When it comes to love and marriage, I teach my children, as Rev. King said, to prioritize the content of the character over the color of skin. I would prefer that my children marry good, respectable, loving people of other races than “white trash.” As U2 sang, “I believe in the kingdom come when all the colors will bleed into one.”
It is disturbing that a number of Republicans seem to be turning their backs on the “proposition that all men are created equal.” Most recently the ironically-named Rep. Steve King (R-Iowa) defended white nationalism and white supremacy and was rightfully censured by his colleagues. President Trump called the participants in the Charlottesville riots “very fine people” even though they were alt-right white nationalists. The discussion of race riots, police killings of black men, and illegal immigration often has racial overtones, such as the fake pictures of Trayvon Martin that circulated on the internet and the false claims about an illegal immigrant crime wave. I recently had a conversation on Twitter with a conservative Christian Trump supporter who denied that the Bible condemned white supremacy. [DT1] [DT2]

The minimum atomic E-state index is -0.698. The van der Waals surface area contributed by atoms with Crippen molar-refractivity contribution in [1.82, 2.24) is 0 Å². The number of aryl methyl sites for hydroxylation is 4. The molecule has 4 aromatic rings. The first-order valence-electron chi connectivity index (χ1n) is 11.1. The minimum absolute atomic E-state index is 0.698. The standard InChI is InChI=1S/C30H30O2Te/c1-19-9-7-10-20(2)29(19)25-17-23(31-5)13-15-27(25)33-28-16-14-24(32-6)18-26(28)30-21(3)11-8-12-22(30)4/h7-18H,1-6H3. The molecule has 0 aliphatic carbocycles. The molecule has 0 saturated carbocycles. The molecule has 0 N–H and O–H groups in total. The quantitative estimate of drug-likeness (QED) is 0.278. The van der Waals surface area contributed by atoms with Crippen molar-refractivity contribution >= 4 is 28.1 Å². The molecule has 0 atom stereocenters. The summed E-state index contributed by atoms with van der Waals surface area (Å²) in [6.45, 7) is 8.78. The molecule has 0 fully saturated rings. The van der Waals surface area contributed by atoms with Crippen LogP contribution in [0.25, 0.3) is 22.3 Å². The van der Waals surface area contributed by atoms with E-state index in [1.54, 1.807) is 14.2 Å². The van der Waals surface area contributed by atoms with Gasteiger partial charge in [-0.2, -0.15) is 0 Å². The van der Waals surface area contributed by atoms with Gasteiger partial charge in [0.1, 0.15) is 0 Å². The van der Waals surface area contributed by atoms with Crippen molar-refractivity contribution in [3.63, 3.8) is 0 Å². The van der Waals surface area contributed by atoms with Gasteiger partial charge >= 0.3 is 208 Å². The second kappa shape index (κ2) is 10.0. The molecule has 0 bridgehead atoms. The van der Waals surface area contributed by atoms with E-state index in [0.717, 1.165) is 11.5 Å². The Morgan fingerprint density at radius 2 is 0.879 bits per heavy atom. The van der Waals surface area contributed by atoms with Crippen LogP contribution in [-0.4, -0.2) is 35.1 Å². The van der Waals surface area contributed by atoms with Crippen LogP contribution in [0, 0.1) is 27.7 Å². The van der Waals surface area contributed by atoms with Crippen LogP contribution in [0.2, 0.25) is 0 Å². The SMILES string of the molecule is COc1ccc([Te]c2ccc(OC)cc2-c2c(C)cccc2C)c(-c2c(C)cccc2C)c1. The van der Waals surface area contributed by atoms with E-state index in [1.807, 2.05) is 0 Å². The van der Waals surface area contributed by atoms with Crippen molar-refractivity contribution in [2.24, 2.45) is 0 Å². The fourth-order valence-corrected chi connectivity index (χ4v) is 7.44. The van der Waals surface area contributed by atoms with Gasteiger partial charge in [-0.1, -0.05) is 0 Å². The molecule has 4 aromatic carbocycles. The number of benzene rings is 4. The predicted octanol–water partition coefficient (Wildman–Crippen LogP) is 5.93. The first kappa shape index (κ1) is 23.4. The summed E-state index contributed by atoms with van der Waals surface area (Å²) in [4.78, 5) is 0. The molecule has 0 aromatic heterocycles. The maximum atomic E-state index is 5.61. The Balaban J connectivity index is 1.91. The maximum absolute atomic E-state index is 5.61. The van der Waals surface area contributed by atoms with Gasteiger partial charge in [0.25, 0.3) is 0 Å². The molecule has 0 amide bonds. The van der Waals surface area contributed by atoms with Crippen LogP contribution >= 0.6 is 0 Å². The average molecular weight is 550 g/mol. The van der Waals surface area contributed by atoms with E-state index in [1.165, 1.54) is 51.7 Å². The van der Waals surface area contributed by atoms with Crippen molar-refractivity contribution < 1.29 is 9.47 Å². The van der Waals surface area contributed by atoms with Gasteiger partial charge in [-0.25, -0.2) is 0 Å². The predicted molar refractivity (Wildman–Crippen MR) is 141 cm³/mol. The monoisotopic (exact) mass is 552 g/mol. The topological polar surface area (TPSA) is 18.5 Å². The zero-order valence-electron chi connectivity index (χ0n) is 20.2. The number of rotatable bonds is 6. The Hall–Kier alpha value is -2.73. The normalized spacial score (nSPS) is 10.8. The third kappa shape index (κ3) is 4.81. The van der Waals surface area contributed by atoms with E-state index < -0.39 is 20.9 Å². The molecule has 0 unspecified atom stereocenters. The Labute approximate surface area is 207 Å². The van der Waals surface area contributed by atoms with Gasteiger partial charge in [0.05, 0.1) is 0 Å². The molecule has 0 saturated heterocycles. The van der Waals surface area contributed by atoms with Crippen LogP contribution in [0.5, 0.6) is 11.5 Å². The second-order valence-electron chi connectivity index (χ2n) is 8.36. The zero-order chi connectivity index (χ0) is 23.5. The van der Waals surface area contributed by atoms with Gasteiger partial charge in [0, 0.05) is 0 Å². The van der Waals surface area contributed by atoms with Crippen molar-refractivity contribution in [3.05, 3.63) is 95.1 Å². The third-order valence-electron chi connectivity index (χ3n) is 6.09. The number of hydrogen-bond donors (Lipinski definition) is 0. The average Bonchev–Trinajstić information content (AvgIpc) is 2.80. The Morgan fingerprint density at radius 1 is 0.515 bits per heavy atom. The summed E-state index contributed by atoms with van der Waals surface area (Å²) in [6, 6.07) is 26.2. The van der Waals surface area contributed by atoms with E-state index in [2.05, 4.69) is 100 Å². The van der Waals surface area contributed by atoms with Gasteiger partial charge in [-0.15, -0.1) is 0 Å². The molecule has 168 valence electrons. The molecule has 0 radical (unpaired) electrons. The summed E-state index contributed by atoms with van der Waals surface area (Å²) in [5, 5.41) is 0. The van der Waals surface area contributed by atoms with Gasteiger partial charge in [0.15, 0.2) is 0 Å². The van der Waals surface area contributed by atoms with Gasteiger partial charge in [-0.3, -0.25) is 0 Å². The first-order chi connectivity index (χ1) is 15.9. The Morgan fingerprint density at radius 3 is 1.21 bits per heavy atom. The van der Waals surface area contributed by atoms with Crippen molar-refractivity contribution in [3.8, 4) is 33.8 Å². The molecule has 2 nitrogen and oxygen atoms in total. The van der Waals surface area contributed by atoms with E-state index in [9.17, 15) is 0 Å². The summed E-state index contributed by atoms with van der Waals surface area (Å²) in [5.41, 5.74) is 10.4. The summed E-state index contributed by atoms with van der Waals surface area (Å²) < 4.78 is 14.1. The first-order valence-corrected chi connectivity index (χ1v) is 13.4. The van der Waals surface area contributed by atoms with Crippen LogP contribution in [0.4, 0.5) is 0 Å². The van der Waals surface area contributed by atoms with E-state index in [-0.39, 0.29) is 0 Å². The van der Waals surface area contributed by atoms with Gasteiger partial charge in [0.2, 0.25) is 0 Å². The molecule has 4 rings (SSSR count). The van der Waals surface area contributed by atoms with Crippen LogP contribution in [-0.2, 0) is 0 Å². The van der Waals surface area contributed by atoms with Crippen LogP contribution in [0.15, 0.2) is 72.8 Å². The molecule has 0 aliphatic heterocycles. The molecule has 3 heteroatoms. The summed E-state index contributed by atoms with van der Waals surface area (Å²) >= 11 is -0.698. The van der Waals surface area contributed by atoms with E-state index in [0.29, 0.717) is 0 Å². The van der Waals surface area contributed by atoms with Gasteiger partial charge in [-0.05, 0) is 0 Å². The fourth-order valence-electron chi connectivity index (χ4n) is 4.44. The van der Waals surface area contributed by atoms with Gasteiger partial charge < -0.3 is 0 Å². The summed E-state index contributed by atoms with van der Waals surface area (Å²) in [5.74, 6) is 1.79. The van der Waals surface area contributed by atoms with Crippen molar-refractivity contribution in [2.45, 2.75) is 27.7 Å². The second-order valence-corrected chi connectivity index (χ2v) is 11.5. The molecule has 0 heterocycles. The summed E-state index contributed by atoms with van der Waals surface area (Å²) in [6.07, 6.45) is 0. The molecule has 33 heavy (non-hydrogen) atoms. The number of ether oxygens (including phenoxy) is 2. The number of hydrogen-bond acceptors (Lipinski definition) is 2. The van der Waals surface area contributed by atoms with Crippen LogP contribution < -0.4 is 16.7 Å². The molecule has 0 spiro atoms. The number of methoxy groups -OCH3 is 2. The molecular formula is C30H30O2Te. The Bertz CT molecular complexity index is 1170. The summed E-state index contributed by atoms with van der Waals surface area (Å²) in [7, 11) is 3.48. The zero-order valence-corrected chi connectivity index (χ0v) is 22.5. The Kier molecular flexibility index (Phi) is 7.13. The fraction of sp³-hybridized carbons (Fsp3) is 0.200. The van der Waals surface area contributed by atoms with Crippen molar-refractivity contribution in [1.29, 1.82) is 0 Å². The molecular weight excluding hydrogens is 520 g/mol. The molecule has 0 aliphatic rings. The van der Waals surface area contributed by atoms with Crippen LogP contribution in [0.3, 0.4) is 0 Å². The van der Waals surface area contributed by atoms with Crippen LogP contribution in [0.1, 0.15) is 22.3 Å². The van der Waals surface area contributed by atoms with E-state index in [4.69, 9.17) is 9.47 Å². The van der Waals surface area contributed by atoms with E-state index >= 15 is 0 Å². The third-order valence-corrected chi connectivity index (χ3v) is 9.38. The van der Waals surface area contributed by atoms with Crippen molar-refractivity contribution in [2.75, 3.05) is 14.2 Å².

One of the most disturbing racial problems in recent years is the conservative response to the killing of Philando Castile, a concealed carry permit holder who was shot and killed by a police officer in Minnesota in 2016. Gun activists and the NRA were largely silent despite the disturbing nature of Castile’s death. At the time, many were quick to dismiss Castile, a school cafeteria manager, as a drug dealer or gang member. I have to ask myself if the reaction would have been the same if Castile had been white. If I’m honest, I have to say “no.”
Things aren’t perfect in America, but they have improved by an astronomical degree since Martin Luther King’s time. Whatever you think of King, a flawed man with human failings (but not a communist), the bottom line is that King was responsible for the largely peaceful transition from an American racial caste system to one of the most racially equal societies on the planet, at least in terms of the law.